June 8th is fast approaching and we have already looked at each party’s manifesto offerings to landlords:
When it comes to the private rented sector, each party has an offering that would appeal to the tenant more than the landlord. With 20% of all households now living in the sector, a sizeable chunk of the electorate is being schmoozed with promises of pro-tenant reforms.
Importantly, unlike previous elections, all the major parties are seemingly in agreement on the main issues that need attention. For landlords, this could mean that no matter who wins on June 8th, the direction of travel for private rented sector policy is inevitable.
Prior to the 2015 general election, NLA research showed that the majority of landlords (57%) would be supporting the Conservatives. Interestingly, over two-thirds (69%) believed that the Conservatives best “understood” the private rented sector. This is in stark contrast to the 8% who thought that Labour or the Lib Dems had the right vision for the sector.
However, as most landlords know by now (or will find out when they next calculate their taxes owed), the Conservatives stole Green Party policy by introducing the Section 24/”Tenant Tax” restrictions on mortgage interest relief. Whether this will have an impact on how landlords vote next week remains to be seen.
In bad news for landlords, no matter who they vote for, none of the parties are proposing the scrapping of this financially damaging (and in some cases ruinous) restriction. In fact, no party is proposing to do anything extra specifically on landlord taxation.
That is of course apart from the Green Party, which is proposing to help first-time buyers by “axing buy-to-let tax breaks”. While the Greens are quite unlikely to form the next Government, the Conservative’s record of imposing Green Party economic policy on landlords could prove worrying over the next few years.
Letting Fees to Tenants
The banning of charging letting fees to tenants has formed part of the private rented sector policy discussions for a number of years. At last year’s Autumn Statement, the Chancellor took the wind out of the sails of Labour et al. with the shock announcement that the Conservative party will be interfering in the market and banning fees to tenants.
This policy was repeated in their long-awaiting Housing White Paper earlier this year, and their election manifesto simply states that they “will shortly ban letting agent fees”.
Pretty much every party agrees with Theresa May and has committed to the banning of fees in their respective manifestos (apart from UKIP). Letting fees to tenants are being banned, no matter the outcome next week.
The only point on where there may be difference between the parties is the extent to the ban – i.e. will self-managing landlords be able to charge prospective tenants for referencing fees. Incidentally, the Government’s consultation on its proposed ban closes tomorrow night (June 2nd).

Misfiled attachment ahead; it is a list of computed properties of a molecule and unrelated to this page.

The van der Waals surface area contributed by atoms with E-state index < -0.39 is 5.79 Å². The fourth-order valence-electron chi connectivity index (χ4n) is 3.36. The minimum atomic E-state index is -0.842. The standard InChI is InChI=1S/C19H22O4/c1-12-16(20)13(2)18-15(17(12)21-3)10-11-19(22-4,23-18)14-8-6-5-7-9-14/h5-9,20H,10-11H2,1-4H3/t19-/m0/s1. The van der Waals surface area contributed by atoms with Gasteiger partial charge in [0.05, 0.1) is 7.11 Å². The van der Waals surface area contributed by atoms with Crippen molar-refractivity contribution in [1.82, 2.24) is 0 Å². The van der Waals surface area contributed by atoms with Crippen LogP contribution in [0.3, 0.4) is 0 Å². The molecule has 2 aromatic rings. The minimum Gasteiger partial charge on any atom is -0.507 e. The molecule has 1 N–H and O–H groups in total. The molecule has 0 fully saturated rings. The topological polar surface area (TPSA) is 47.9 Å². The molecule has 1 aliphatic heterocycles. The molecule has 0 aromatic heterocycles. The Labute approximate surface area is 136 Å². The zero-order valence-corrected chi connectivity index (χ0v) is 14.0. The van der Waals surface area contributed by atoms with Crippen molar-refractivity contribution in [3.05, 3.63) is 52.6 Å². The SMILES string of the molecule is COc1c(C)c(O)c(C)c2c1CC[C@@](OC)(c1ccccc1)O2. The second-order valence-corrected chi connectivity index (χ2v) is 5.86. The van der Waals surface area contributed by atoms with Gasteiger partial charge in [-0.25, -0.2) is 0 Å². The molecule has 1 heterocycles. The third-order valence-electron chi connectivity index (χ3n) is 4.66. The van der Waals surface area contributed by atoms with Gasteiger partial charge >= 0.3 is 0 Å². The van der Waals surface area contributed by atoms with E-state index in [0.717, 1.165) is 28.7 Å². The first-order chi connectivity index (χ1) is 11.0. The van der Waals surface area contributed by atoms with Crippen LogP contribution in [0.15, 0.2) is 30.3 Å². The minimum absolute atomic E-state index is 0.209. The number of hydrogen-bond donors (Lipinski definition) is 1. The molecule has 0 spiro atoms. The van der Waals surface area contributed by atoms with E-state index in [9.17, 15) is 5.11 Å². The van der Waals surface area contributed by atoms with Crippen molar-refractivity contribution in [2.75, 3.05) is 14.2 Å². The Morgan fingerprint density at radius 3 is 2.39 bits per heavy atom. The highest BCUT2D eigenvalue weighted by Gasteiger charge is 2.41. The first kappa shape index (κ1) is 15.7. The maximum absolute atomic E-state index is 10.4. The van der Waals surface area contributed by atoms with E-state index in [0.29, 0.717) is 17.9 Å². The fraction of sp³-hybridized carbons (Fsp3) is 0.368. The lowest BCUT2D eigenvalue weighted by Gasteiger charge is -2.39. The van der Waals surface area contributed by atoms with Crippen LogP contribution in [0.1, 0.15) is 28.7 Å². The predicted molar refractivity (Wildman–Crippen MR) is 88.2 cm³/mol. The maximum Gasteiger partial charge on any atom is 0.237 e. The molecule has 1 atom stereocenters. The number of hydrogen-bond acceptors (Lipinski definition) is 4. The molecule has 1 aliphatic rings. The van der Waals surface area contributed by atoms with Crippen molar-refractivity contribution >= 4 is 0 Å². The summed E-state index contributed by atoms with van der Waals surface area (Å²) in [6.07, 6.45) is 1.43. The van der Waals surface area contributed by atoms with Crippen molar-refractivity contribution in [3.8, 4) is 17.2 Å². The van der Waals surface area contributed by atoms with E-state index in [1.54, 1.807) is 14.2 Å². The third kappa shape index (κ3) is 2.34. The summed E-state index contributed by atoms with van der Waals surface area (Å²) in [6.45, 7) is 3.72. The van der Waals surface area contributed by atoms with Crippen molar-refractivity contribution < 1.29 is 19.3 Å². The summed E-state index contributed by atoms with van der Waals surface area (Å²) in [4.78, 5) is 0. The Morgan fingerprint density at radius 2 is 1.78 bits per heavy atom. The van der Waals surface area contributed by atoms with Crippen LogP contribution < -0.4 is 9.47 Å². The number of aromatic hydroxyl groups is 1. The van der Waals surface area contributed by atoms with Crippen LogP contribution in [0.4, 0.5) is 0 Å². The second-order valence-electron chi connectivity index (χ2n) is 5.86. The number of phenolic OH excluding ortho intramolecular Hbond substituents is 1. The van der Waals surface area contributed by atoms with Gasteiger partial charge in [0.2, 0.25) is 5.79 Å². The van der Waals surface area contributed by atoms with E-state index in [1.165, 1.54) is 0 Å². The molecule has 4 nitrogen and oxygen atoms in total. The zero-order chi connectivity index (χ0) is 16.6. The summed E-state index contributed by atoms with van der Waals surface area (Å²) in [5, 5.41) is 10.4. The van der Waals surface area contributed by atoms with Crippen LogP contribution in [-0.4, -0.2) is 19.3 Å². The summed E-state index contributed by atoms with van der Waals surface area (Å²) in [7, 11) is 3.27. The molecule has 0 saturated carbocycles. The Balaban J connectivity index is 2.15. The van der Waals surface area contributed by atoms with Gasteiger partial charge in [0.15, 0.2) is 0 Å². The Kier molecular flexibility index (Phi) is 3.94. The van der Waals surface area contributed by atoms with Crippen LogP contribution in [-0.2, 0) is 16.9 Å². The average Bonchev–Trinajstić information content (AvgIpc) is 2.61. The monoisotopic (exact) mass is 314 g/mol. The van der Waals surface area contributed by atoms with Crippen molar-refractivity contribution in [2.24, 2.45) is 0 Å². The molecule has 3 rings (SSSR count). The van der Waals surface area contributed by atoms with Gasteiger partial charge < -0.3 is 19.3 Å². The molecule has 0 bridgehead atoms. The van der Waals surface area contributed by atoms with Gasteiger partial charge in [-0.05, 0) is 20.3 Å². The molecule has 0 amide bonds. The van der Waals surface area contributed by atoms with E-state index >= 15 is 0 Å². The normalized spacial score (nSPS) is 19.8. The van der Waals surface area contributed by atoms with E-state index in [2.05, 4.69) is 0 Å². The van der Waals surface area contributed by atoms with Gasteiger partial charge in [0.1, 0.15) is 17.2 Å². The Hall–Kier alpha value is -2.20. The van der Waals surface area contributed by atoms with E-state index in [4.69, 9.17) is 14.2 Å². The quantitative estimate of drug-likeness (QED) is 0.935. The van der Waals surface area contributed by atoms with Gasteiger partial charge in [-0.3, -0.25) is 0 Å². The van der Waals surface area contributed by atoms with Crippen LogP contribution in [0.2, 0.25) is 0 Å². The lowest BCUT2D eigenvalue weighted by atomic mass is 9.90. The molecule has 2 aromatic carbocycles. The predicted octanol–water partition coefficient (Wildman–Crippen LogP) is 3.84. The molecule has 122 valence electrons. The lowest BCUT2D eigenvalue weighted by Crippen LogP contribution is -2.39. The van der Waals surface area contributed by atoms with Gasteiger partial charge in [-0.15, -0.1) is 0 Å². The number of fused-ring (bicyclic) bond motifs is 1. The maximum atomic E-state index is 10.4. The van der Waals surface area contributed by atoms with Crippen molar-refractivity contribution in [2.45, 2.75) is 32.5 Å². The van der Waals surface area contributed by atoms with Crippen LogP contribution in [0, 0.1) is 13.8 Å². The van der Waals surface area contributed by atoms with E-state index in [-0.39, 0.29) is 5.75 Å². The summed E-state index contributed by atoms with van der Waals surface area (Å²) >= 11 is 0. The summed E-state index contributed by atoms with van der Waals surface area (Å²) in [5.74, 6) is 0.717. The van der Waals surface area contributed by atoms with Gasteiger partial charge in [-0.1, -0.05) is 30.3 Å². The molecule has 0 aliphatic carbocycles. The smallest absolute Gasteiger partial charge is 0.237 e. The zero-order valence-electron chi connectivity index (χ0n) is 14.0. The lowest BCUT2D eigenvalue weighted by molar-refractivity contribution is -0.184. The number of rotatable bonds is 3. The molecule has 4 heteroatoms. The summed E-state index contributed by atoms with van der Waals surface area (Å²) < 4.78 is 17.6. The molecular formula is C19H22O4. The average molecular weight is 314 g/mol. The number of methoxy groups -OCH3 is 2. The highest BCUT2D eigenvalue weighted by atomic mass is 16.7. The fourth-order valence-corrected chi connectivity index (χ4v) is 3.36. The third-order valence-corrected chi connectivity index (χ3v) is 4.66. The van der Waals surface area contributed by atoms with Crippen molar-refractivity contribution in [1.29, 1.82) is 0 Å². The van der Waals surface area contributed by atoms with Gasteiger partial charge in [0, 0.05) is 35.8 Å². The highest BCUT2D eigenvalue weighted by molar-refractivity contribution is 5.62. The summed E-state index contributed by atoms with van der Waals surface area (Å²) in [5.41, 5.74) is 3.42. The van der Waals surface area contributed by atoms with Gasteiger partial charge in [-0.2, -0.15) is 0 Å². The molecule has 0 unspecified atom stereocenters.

Improving the energy efficiency of housing stock, and the private rented sector housing stock in particular, is also a shared theme throughout the majority of manifestos.
From April 2018, regulations come into force that will ban landlords from granting new tenancies, or renew existing ones, for properties with an EPC rating of F or G. Although wide-ranging exemptions apply (such as the “no upfront cost to landlords” exemption), with the failure of the Green Deal on which these regulations were based the Government has committed itself to reviewing these exemptions.
Current Government thinking has a cost-cap at £5000 for energy efficiency improvements per property. As such, this could be a very costly review for landlords. At least Labour have taken one of our suggestions to ease the burden by promising to reintroduce the Landlord Energy Saving Allowance (LESA) to give landlords a tax break on energy efficiency improvements.
Improving security of tenure for tenants will be the next hottest topic in the private rented sector, now that letting fees are being banned.
Most parties have promised action on it, although some policies are a tad more drastic than others. The Conservatives promised to improve protections for those who rent, in particular “…looking at how we increase security for good tenants and encouraging landlords to offer longer tenancies as standard.”
Labour proposed a more stringent scheme by promising to “make new three-year tenancies the norm, with an inflation cap on rent rises”. Equally, the Liberal Democrats sought to “promote longer tenancies of three years or more with an inflation-linked annual rent increase built in, to give tenants security and limit rent hikes.”
However, none of the parties have seemingly grasped the reasons why 6 or 12 month initial tenancies are more usual and why landlords are reluctant to offer longer tenancies from the start. No party is offering to ease the pressure on the courts and reduce the cost and time of repossession procedures, for example.
With such a political consensus across the parties on these key PRS policies, it almost seems inevitable that change is on its way, and it might not be a change that landlords will love. So, who are they going to vote for now?